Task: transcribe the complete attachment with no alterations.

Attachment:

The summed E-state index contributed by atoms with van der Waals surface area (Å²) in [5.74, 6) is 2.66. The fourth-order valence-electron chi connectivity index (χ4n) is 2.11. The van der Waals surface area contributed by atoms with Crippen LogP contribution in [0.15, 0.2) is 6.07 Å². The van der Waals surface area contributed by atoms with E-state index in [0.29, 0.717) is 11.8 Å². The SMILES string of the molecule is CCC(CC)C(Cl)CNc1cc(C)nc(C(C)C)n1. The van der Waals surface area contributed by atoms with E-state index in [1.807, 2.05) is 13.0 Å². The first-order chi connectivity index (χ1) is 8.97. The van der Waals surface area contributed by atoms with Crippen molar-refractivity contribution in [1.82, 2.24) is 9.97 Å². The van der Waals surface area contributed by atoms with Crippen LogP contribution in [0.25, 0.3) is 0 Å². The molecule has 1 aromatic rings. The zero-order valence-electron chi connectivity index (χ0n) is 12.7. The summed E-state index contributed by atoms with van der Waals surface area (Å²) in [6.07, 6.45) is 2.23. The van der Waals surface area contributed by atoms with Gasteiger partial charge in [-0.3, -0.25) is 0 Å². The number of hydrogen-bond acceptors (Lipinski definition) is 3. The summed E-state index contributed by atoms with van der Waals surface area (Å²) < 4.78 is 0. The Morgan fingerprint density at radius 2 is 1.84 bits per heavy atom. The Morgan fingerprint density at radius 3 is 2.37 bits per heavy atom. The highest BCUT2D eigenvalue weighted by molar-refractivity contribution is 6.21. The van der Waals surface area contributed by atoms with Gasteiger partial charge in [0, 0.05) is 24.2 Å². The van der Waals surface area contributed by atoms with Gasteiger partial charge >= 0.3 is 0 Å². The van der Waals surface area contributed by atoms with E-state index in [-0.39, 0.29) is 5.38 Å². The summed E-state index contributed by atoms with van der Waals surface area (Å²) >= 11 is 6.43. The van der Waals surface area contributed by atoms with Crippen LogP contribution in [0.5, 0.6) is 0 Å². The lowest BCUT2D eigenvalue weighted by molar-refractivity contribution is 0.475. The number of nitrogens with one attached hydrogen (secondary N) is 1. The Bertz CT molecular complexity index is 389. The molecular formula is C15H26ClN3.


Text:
The summed E-state index contributed by atoms with van der Waals surface area (Å²) in [5.74, 6) is 2.66. The fourth-order valence-electron chi connectivity index (χ4n) is 2.11. The van der Waals surface area contributed by atoms with Crippen LogP contribution in [0.15, 0.2) is 6.07 Å². The van der Waals surface area contributed by atoms with E-state index in [0.29, 0.717) is 11.8 Å². The SMILES string of the molecule is CCC(CC)C(Cl)CNc1cc(C)nc(C(C)C)n1. The van der Waals surface area contributed by atoms with E-state index in [1.807, 2.05) is 13.0 Å². The first-order chi connectivity index (χ1) is 8.97. The van der Waals surface area contributed by atoms with Crippen molar-refractivity contribution in [1.82, 2.24) is 9.97 Å². The van der Waals surface area contributed by atoms with Crippen LogP contribution in [0.25, 0.3) is 0 Å². The molecule has 1 aromatic rings. The zero-order valence-electron chi connectivity index (χ0n) is 12.7. The summed E-state index contributed by atoms with van der Waals surface area (Å²) in [6.07, 6.45) is 2.23. The van der Waals surface area contributed by atoms with Gasteiger partial charge in [-0.3, -0.25) is 0 Å². The number of hydrogen-bond acceptors (Lipinski definition) is 3. The summed E-state index contributed by atoms with van der Waals surface area (Å²) < 4.78 is 0. The Morgan fingerprint density at radius 2 is 1.84 bits per heavy atom. The Morgan fingerprint density at radius 3 is 2.37 bits per heavy atom. The highest BCUT2D eigenvalue weighted by molar-refractivity contribution is 6.21. The van der Waals surface area contributed by atoms with Gasteiger partial charge in [0, 0.05) is 24.2 Å². The van der Waals surface area contributed by atoms with Gasteiger partial charge >= 0.3 is 0 Å². The van der Waals surface area contributed by atoms with E-state index in [-0.39, 0.29) is 5.38 Å². The summed E-state index contributed by atoms with van der Waals surface area (Å²) >= 11 is 6.43. The van der Waals surface area contributed by atoms with Crippen LogP contribution in [0.5, 0.6) is 0 Å². The lowest BCUT2D eigenvalue weighted by molar-refractivity contribution is 0.475. The number of nitrogens with one attached hydrogen (secondary N) is 1. The Bertz CT molecular complexity index is 389. The molecular formula is C15H26ClN3.